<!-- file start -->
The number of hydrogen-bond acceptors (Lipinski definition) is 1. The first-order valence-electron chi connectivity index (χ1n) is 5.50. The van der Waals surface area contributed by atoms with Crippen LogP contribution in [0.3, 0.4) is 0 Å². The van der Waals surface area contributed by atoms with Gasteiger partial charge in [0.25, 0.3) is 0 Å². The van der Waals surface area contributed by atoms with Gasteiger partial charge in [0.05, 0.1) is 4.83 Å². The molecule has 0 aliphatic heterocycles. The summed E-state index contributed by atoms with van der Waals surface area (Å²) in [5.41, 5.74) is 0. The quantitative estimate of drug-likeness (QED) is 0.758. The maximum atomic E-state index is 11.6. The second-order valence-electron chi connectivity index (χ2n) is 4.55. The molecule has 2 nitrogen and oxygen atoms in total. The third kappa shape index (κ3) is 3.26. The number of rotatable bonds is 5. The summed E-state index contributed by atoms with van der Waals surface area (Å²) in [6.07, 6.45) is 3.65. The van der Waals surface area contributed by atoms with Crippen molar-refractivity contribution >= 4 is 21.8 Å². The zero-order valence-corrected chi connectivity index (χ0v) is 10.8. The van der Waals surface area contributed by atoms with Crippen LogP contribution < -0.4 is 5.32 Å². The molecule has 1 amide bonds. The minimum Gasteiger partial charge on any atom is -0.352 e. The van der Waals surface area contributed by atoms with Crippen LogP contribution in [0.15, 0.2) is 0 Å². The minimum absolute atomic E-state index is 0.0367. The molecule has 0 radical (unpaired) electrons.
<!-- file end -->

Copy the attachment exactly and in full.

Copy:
The number of hydrogen-bond acceptors (Lipinski definition) is 1. The first-order valence-electron chi connectivity index (χ1n) is 5.50. The van der Waals surface area contributed by atoms with Crippen LogP contribution in [0.3, 0.4) is 0 Å². The van der Waals surface area contributed by atoms with Gasteiger partial charge in [0.25, 0.3) is 0 Å². The van der Waals surface area contributed by atoms with Gasteiger partial charge in [0.05, 0.1) is 4.83 Å². The molecule has 0 aliphatic heterocycles. The summed E-state index contributed by atoms with van der Waals surface area (Å²) in [5.41, 5.74) is 0. The quantitative estimate of drug-likeness (QED) is 0.758. The maximum atomic E-state index is 11.6. The second-order valence-electron chi connectivity index (χ2n) is 4.55. The molecule has 2 nitrogen and oxygen atoms in total. The third kappa shape index (κ3) is 3.26. The number of rotatable bonds is 5. The summed E-state index contributed by atoms with van der Waals surface area (Å²) in [6.07, 6.45) is 3.65. The van der Waals surface area contributed by atoms with Crippen molar-refractivity contribution >= 4 is 21.8 Å². The zero-order valence-corrected chi connectivity index (χ0v) is 10.8. The van der Waals surface area contributed by atoms with Crippen LogP contribution < -0.4 is 5.32 Å². The molecule has 1 amide bonds. The minimum Gasteiger partial charge on any atom is -0.352 e. The van der Waals surface area contributed by atoms with Crippen LogP contribution in [0.15, 0.2) is 0 Å². The minimum absolute atomic E-state index is 0.0367. The molecule has 0 radical (unpaired) electrons.